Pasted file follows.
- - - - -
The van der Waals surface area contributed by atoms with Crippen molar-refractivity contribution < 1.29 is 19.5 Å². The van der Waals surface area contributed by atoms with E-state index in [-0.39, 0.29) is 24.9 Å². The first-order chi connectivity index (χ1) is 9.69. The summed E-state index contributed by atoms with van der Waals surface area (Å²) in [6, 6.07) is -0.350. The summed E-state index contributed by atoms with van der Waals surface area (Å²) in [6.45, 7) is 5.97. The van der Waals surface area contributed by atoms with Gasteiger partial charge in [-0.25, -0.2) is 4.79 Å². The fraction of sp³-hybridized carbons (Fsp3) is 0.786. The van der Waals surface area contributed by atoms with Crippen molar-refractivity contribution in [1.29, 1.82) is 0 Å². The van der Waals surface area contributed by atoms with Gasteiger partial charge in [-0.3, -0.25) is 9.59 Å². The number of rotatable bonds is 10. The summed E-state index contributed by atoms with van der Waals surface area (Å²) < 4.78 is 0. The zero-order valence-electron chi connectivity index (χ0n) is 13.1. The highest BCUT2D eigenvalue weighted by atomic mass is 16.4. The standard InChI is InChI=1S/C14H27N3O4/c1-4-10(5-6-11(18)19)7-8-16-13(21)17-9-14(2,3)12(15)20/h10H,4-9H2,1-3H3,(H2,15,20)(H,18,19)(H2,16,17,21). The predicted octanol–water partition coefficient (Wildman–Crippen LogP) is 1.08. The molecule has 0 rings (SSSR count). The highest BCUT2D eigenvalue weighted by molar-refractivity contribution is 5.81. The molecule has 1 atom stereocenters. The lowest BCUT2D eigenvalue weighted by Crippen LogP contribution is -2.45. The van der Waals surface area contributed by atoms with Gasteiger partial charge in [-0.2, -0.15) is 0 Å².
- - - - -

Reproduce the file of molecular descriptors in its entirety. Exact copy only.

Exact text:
The van der Waals surface area contributed by atoms with Crippen molar-refractivity contribution < 1.29 is 19.5 Å². The van der Waals surface area contributed by atoms with E-state index in [-0.39, 0.29) is 24.9 Å². The first-order chi connectivity index (χ1) is 9.69. The summed E-state index contributed by atoms with van der Waals surface area (Å²) in [6, 6.07) is -0.350. The summed E-state index contributed by atoms with van der Waals surface area (Å²) in [6.45, 7) is 5.97. The van der Waals surface area contributed by atoms with Gasteiger partial charge in [-0.25, -0.2) is 4.79 Å². The fraction of sp³-hybridized carbons (Fsp3) is 0.786. The van der Waals surface area contributed by atoms with Crippen molar-refractivity contribution in [1.29, 1.82) is 0 Å². The van der Waals surface area contributed by atoms with Gasteiger partial charge in [-0.3, -0.25) is 9.59 Å². The number of rotatable bonds is 10. The summed E-state index contributed by atoms with van der Waals surface area (Å²) < 4.78 is 0. The zero-order valence-electron chi connectivity index (χ0n) is 13.1. The highest BCUT2D eigenvalue weighted by atomic mass is 16.4. The standard InChI is InChI=1S/C14H27N3O4/c1-4-10(5-6-11(18)19)7-8-16-13(21)17-9-14(2,3)12(15)20/h10H,4-9H2,1-3H3,(H2,15,20)(H,18,19)(H2,16,17,21). The predicted octanol–water partition coefficient (Wildman–Crippen LogP) is 1.08. The molecule has 0 rings (SSSR count). The highest BCUT2D eigenvalue weighted by molar-refractivity contribution is 5.81. The molecule has 1 atom stereocenters. The lowest BCUT2D eigenvalue weighted by Crippen LogP contribution is -2.45. The van der Waals surface area contributed by atoms with Gasteiger partial charge in [-0.2, -0.15) is 0 Å².